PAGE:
Santa Maria – The Recent Years
The following article is a collaborative effort of S. Judith Metz and Christy Cauley, marketing and communications specialist at Santa Maria Community Services.
The several decades following the incorporation of Santa Maria Community Services in 1972 saw great growth. Programs underwent continual upgrading to meet the increasing demands for higher standards of care and new services. With its focus on a family-centered approach, the agency expanded its facilities and services into new locales, and by a decade later had a full-time staff of 50.
When Executive Director David Crowley left the agency in 1973, he was succeeded by Sister of Charity Jane Ellen Shappelle, who served in that position for the next 13 years with skill, enthusiasm, and strong leadership. While the 1970s saw expansion of government into the social service arena with grants and program support, many of these aids were reduced or removed during the1980s. Santa Maria’s board responded by developing a strategic plan for coping with cutbacks in federal funds that included the formation of a Development Board that was charged with establishing an endowment fund and sponsoring fundraising events. S. Jane Ellen was ably assisted in dealing with the changing climate by Program Director Steve Lange. His dedication, wealth of ideas, wide community involvement, and strong leadership set the tone for the development of many exciting initiatives. Another important staff member during this period was social worker/case manager S. Rosemary Clare Eagan who, with her gentle presence, supervised staff, counseled families and individuals, and assisted in emergencies. “I feel this is fulfilling the Gospel message to feed the hungry, clothe the naked, harbor the homeless,” she said. “I feel that I’m doing as Elizabeth Seton would have done and I find joy in my work.”
Santa Maria’s outreach encompassed every segment of the population from birth to old age. In the mid-1970s the agency merged with the Lower Price Hill Day Care Center that, a few years later, combined with the day care center from 13th and Republic streets when it moved to the Seton High School campus. In 1987, however, Santa Maria’s day care program was transferred to the YMCA ending 90 years of the agency’s day care ministry. As S. Jane Ellen explained, “There is a constant fluctuation of services as needs, populations, and locations shift. As one need is met, you move on to something more pressing.”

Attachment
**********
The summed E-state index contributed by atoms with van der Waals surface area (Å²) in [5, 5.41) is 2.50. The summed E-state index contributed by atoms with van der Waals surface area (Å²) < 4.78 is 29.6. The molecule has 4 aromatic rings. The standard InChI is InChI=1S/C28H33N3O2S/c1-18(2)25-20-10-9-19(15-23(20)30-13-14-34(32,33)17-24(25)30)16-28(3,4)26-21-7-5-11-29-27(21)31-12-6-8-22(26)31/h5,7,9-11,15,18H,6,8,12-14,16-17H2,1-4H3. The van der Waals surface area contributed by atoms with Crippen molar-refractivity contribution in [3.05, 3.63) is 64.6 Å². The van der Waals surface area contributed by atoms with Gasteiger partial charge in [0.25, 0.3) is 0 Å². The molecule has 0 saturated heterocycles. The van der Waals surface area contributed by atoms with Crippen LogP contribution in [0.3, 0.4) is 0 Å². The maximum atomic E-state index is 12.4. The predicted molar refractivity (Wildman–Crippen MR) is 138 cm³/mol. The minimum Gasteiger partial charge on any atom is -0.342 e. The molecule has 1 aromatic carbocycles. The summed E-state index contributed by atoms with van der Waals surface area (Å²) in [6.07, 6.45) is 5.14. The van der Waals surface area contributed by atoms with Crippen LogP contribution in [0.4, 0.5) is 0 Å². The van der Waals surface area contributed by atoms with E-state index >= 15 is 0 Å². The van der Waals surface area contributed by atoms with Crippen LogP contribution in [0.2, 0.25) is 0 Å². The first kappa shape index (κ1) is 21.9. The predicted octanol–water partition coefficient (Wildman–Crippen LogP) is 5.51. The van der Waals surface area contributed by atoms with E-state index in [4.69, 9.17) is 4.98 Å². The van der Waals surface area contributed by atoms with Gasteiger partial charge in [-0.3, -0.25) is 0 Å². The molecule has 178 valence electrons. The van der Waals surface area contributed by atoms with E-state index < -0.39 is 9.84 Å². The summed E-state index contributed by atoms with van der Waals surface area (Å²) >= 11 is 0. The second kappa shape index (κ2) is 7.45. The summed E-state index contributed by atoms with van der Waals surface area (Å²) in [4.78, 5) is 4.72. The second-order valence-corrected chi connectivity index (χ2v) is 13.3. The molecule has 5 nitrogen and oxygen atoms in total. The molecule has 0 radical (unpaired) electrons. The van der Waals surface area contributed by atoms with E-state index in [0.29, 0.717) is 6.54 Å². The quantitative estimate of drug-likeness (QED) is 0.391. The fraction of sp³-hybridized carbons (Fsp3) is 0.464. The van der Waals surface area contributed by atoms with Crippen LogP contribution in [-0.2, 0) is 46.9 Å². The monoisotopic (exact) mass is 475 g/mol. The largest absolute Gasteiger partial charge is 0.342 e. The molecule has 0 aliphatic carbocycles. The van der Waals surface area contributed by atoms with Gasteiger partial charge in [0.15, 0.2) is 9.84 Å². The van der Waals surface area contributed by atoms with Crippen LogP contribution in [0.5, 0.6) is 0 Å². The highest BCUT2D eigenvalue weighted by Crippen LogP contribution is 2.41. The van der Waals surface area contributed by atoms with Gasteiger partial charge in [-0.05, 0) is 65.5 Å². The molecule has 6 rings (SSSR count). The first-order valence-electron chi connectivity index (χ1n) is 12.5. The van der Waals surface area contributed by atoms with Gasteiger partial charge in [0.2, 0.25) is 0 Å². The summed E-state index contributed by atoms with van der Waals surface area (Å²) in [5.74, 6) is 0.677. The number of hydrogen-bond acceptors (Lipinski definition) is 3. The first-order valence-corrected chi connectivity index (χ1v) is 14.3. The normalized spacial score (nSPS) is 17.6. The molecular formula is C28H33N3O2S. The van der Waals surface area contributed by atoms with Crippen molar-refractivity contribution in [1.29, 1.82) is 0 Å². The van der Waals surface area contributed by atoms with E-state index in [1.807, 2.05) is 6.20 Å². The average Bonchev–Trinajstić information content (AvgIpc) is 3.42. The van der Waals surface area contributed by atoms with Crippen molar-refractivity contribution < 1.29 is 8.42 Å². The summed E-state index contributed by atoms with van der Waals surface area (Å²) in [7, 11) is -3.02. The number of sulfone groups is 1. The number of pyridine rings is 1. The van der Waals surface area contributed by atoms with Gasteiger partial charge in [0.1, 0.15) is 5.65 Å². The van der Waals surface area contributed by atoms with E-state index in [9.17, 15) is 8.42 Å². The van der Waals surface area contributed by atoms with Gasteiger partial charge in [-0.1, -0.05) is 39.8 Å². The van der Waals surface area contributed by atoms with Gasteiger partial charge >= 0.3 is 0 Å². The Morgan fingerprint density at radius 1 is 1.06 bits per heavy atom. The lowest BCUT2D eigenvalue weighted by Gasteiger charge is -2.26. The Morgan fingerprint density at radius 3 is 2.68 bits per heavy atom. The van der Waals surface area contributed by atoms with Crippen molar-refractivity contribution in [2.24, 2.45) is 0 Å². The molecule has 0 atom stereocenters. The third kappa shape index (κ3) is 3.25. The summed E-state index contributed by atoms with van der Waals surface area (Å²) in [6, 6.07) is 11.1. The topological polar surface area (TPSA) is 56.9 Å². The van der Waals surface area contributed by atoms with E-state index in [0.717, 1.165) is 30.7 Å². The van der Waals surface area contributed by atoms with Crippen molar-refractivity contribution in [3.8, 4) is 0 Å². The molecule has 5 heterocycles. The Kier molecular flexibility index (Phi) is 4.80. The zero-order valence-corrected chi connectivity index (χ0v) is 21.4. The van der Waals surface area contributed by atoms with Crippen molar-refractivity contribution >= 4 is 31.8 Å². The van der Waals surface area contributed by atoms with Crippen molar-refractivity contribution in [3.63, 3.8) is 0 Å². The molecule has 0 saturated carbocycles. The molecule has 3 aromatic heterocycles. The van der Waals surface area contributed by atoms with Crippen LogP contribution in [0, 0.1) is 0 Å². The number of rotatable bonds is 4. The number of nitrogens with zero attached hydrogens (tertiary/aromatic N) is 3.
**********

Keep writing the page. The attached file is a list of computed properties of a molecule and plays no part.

The backbone of the Santa Maria Neighborhood Centers was neighborhood organization programs in Lower Price Hill, East Price Hill, and later Sedamsville. In East Price Hill the youth program was active in employment efforts, beautifying the neighborhood, creating a recreation center, tutoring, and crisis intervention. A popular program during the 1970s and 1980s was the Police-Youth Weekend Campout that regularly attracted more than 100 boys each year. The Family Nurture Center on State Street in Lower Price Hill served as a safe space for “hanging out,” job placement services, child-birth classes, support groups, counseling, and GED classes.
Outreach services to the elderly that had been a staple of Santa Maria’s work since its founding continued. S. Ludmilla Hartman directed weekly gatherings that included a meal and social activities, while an ever-expanding Meals on Wheels program served many. S. Charlotte Mollenkopf provided outreach services to the elderly, invalids, the sick, the abandoned and the neglected. She described her work as “assisting them with everything from securing food stamps and bus tokens, to handling social security needs, to reading to those with failing eyesight.”
By the late 1980s Santa Maria was the largest neighborhood multi-service agency in Greater Cincinnati and was poised to continue its long tradition of providing services to every segment of the population in the areas it served.
H.A. Musser, Jr. joined Santa Maria on June 18, 1984 as a planning specialist and soon became a neighborhood organizer, helping bring together Price Hill residents to discuss common issues and work toward solutions. He later became the Sedamsville center director, and in 1989 he became the president and Chief Executive Officer, a title he still holds today.
In the 1990s, Santa Maria began to expand its reach in two Price Hill neighborhoods. In 1992, Santa Maria purchased 3301 Warsaw Avenue and renovated it to consolidate East Price Hill services and agency administrative offices into one facility. Two years later, The Lower Price Hill Center, located at 718 State Avenue, was purchased, providing much needed youth development services for Oyler School students.